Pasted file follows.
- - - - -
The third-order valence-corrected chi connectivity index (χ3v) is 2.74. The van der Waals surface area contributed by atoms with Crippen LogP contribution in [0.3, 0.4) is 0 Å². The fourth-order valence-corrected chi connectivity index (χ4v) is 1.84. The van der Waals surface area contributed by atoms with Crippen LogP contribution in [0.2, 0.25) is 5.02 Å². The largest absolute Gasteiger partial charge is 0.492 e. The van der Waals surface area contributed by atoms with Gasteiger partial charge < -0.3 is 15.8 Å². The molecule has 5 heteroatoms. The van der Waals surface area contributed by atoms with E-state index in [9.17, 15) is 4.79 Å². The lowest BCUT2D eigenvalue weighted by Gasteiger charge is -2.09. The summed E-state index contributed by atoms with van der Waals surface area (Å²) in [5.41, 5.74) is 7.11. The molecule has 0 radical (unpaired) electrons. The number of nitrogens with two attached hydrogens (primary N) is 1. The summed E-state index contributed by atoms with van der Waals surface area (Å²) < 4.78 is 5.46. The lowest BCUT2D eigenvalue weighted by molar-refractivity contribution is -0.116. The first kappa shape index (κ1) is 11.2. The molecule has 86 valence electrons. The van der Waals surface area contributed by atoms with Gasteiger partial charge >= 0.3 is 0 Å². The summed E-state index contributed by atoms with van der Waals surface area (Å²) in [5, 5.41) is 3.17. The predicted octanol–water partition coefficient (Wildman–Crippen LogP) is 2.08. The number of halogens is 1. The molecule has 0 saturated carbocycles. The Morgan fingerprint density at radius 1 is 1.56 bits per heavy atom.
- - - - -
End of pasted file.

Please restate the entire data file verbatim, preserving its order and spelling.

The third-order valence-corrected chi connectivity index (χ3v) is 2.74. The van der Waals surface area contributed by atoms with Crippen LogP contribution in [0.3, 0.4) is 0 Å². The fourth-order valence-corrected chi connectivity index (χ4v) is 1.84. The van der Waals surface area contributed by atoms with Crippen LogP contribution in [0.2, 0.25) is 5.02 Å². The largest absolute Gasteiger partial charge is 0.492 e. The van der Waals surface area contributed by atoms with Gasteiger partial charge < -0.3 is 15.8 Å². The molecule has 5 heteroatoms. The van der Waals surface area contributed by atoms with E-state index in [9.17, 15) is 4.79 Å². The lowest BCUT2D eigenvalue weighted by Gasteiger charge is -2.09. The summed E-state index contributed by atoms with van der Waals surface area (Å²) in [5.41, 5.74) is 7.11. The molecule has 0 radical (unpaired) electrons. The number of nitrogens with two attached hydrogens (primary N) is 1. The summed E-state index contributed by atoms with van der Waals surface area (Å²) < 4.78 is 5.46. The lowest BCUT2D eigenvalue weighted by molar-refractivity contribution is -0.116. The first kappa shape index (κ1) is 11.2. The molecule has 86 valence electrons. The van der Waals surface area contributed by atoms with Gasteiger partial charge >= 0.3 is 0 Å². The summed E-state index contributed by atoms with van der Waals surface area (Å²) in [5, 5.41) is 3.17. The predicted octanol–water partition coefficient (Wildman–Crippen LogP) is 2.08. The number of halogens is 1. The molecule has 0 saturated carbocycles. The Morgan fingerprint density at radius 1 is 1.56 bits per heavy atom.